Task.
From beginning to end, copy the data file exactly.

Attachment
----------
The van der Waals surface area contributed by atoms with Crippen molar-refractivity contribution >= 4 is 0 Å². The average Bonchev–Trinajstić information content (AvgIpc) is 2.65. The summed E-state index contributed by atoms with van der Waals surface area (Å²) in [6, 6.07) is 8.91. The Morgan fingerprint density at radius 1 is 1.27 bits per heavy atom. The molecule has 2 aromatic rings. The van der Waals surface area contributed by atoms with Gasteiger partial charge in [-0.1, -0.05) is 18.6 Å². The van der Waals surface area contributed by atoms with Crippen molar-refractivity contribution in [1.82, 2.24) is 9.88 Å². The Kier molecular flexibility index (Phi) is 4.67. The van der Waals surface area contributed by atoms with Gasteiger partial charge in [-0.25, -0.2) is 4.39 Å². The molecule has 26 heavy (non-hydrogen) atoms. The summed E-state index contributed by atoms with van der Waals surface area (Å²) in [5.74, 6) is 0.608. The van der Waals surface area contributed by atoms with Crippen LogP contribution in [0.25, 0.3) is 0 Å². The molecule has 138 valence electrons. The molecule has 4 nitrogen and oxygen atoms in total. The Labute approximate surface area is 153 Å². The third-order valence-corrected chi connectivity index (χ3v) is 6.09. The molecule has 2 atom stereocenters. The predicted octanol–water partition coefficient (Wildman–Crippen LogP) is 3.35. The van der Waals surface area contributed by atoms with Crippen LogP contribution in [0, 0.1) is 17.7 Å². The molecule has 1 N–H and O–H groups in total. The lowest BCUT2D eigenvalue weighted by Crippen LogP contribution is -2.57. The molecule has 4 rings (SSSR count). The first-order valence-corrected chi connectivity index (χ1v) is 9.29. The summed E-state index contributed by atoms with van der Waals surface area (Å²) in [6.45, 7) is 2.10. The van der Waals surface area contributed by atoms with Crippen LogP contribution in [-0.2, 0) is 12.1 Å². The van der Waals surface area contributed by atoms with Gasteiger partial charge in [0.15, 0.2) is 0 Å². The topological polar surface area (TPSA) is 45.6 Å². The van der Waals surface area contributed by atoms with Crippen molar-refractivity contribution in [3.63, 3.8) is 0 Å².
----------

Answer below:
The van der Waals surface area contributed by atoms with Crippen molar-refractivity contribution >= 4 is 0 Å². The average Bonchev–Trinajstić information content (AvgIpc) is 2.65. The summed E-state index contributed by atoms with van der Waals surface area (Å²) in [6, 6.07) is 8.91. The Morgan fingerprint density at radius 1 is 1.27 bits per heavy atom. The molecule has 2 aromatic rings. The van der Waals surface area contributed by atoms with Gasteiger partial charge in [-0.1, -0.05) is 18.6 Å². The van der Waals surface area contributed by atoms with Crippen molar-refractivity contribution in [1.82, 2.24) is 9.88 Å². The Kier molecular flexibility index (Phi) is 4.67. The van der Waals surface area contributed by atoms with Gasteiger partial charge in [-0.25, -0.2) is 4.39 Å². The molecule has 26 heavy (non-hydrogen) atoms. The summed E-state index contributed by atoms with van der Waals surface area (Å²) in [5.74, 6) is 0.608. The van der Waals surface area contributed by atoms with Crippen LogP contribution in [0.25, 0.3) is 0 Å². The molecule has 138 valence electrons. The molecule has 4 nitrogen and oxygen atoms in total. The Labute approximate surface area is 153 Å². The third-order valence-corrected chi connectivity index (χ3v) is 6.09. The molecule has 2 atom stereocenters. The predicted octanol–water partition coefficient (Wildman–Crippen LogP) is 3.35. The van der Waals surface area contributed by atoms with Crippen LogP contribution in [0, 0.1) is 17.7 Å². The molecule has 1 N–H and O–H groups in total. The lowest BCUT2D eigenvalue weighted by Crippen LogP contribution is -2.57. The molecule has 4 rings (SSSR count). The first-order valence-corrected chi connectivity index (χ1v) is 9.29. The summed E-state index contributed by atoms with van der Waals surface area (Å²) in [6.45, 7) is 2.10. The van der Waals surface area contributed by atoms with Crippen LogP contribution in [-0.2, 0) is 12.1 Å². The van der Waals surface area contributed by atoms with Gasteiger partial charge in [0.15, 0.2) is 0 Å². The topological polar surface area (TPSA) is 45.6 Å². The van der Waals surface area contributed by atoms with Crippen molar-refractivity contribution in [3.63, 3.8) is 0 Å².